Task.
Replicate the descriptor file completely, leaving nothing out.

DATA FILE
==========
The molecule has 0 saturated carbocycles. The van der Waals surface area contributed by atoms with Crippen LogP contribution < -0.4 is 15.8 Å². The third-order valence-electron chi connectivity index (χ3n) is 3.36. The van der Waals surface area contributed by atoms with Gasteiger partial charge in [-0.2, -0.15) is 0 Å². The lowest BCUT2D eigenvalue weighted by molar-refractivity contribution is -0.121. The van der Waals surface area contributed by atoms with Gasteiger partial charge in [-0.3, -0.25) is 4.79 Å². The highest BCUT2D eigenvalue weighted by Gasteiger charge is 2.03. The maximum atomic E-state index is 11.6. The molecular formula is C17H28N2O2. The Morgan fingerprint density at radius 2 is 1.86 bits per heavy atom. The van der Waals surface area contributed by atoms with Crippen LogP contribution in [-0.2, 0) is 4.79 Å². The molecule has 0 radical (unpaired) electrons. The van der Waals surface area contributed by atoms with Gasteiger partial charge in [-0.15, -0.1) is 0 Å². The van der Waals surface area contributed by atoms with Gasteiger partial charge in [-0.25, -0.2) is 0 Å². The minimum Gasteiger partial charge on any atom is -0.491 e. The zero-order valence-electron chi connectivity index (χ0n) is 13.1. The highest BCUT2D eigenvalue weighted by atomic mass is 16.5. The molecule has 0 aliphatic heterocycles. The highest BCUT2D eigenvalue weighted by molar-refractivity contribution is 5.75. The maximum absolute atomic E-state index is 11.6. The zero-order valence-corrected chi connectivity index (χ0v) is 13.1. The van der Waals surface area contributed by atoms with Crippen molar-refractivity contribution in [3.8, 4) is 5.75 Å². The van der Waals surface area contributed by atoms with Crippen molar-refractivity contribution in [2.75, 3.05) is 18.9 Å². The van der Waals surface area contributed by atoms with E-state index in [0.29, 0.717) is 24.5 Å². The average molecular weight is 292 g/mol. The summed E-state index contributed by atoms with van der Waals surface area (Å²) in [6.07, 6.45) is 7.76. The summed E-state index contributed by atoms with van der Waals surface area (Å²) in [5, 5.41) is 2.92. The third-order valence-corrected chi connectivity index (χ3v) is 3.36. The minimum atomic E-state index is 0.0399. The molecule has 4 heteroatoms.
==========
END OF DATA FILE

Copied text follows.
The molecule has 0 saturated carbocycles. The van der Waals surface area contributed by atoms with Crippen LogP contribution < -0.4 is 15.8 Å². The third-order valence-electron chi connectivity index (χ3n) is 3.36. The van der Waals surface area contributed by atoms with Gasteiger partial charge in [-0.2, -0.15) is 0 Å². The lowest BCUT2D eigenvalue weighted by molar-refractivity contribution is -0.121. The van der Waals surface area contributed by atoms with Gasteiger partial charge in [-0.3, -0.25) is 4.79 Å². The highest BCUT2D eigenvalue weighted by Gasteiger charge is 2.03. The maximum atomic E-state index is 11.6. The molecular formula is C17H28N2O2. The Morgan fingerprint density at radius 2 is 1.86 bits per heavy atom. The van der Waals surface area contributed by atoms with Crippen LogP contribution in [-0.2, 0) is 4.79 Å². The molecule has 0 radical (unpaired) electrons. The van der Waals surface area contributed by atoms with Gasteiger partial charge in [-0.15, -0.1) is 0 Å². The van der Waals surface area contributed by atoms with Gasteiger partial charge in [-0.25, -0.2) is 0 Å². The minimum Gasteiger partial charge on any atom is -0.491 e. The zero-order valence-electron chi connectivity index (χ0n) is 13.1. The highest BCUT2D eigenvalue weighted by atomic mass is 16.5. The molecule has 0 aliphatic heterocycles. The highest BCUT2D eigenvalue weighted by molar-refractivity contribution is 5.75. The maximum absolute atomic E-state index is 11.6. The zero-order valence-corrected chi connectivity index (χ0v) is 13.1. The van der Waals surface area contributed by atoms with Crippen molar-refractivity contribution in [3.8, 4) is 5.75 Å². The van der Waals surface area contributed by atoms with Crippen molar-refractivity contribution in [2.75, 3.05) is 18.9 Å². The van der Waals surface area contributed by atoms with E-state index in [0.29, 0.717) is 24.5 Å². The average molecular weight is 292 g/mol. The summed E-state index contributed by atoms with van der Waals surface area (Å²) in [6.07, 6.45) is 7.76. The summed E-state index contributed by atoms with van der Waals surface area (Å²) in [5, 5.41) is 2.92. The third-order valence-corrected chi connectivity index (χ3v) is 3.36. The minimum atomic E-state index is 0.0399. The molecule has 4 heteroatoms.